The Justice Department notified several major airlines yesterday that it has begun a criminal grand jury investigation into suspected antitrust activities on routes between the United States and Britain.
Department spokesman Mark Sheehan said a grand jury sitting in Washington is expected to issue subpoenas "very soon" to the airlines that are subjects of the inquiry. The grand jury is investigating suspected violations of the Sherman Act.
Sheehan declined to specify the nature of the possible antitrust violations, but several industry sources said the investigation is apparently an outgrowth of the failure last year of Laker Airways.
Laker, the London-based discount carrier founded by Sir Freddie Laker, went bankrupt 13 months ago. The airline later filed a civil antitrust suit in U.S. District Court here, charging its competitors on the North Atlantic route with taking part in an illegal conspiracy to drive their upstart rival out of business. That case is pending.
Sheehan would not name any of the airlines to which subpoenas will be issued, but he said the convening of the grand jury followed consultations with the governments of Great Britain, Switzerland and West Germany. Airline industry sources said this indicates that British Airways, British Caledonian Airlines, Swissair and Lufthansa, the West German airline, are possible targets.
In addition, spokesmen for both Pan American World Airways and Trans World Airlines confirmed that they are among the subjects.
"We were notified this morning that they were going ahead," said Pan Am spokesman Jim Arey. "We haven't received a subpoena yet, so we don't know what they are going to ask for. We do feel there is nothing to indicate any wrongdoing by Pan Am."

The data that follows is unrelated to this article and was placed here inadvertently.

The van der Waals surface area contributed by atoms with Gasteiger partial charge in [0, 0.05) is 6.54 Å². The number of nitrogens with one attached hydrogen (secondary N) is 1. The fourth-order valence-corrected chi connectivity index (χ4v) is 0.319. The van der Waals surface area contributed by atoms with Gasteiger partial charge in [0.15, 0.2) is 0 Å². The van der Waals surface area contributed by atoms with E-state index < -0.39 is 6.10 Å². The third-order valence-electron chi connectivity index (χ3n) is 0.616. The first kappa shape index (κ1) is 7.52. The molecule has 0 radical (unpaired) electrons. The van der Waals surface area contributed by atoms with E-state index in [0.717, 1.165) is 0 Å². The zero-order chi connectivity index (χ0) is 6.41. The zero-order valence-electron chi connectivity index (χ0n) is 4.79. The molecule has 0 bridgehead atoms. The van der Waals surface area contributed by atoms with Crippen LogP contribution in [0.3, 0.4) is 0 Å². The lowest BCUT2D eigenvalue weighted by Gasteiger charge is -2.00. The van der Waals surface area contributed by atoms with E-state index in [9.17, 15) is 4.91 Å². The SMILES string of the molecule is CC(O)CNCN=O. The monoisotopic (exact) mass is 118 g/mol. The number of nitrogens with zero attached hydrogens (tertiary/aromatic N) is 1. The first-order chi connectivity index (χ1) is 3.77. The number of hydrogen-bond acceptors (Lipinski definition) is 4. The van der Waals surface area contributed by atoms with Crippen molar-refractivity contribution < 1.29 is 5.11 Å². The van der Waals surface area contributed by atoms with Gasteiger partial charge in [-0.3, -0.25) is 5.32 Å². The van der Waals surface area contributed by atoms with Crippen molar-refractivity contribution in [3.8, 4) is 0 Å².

A TWA spokesman, Jerry Cosley, said "we have had discussions with the Department of Justice on this, and we do expect to receive a subpoena." If the inquiry, which Justice began about the time the Laker suit was filed, does deal with what happened to Laker, TWA's position is that it is "pure fluff," he said.
Ironically, the demise of Laker did not put an end to cut-rate competition on the heavily traveled, highly competitive London route. Just two days ago, the Civil Aeronautics Board tentatively awarded rights to fly the route to Newark-based People Express, which is planning to offer a one-way fare of $149 beginning in late spring. British Airways' announced standard economy class fare at that time will be $440.
Sheehan said that the grand jury investigation was opened after Justice Department officials held two rounds of consultations with British government representatives to comply with guidelines issued by the Organization for Economic Cooperation and Development.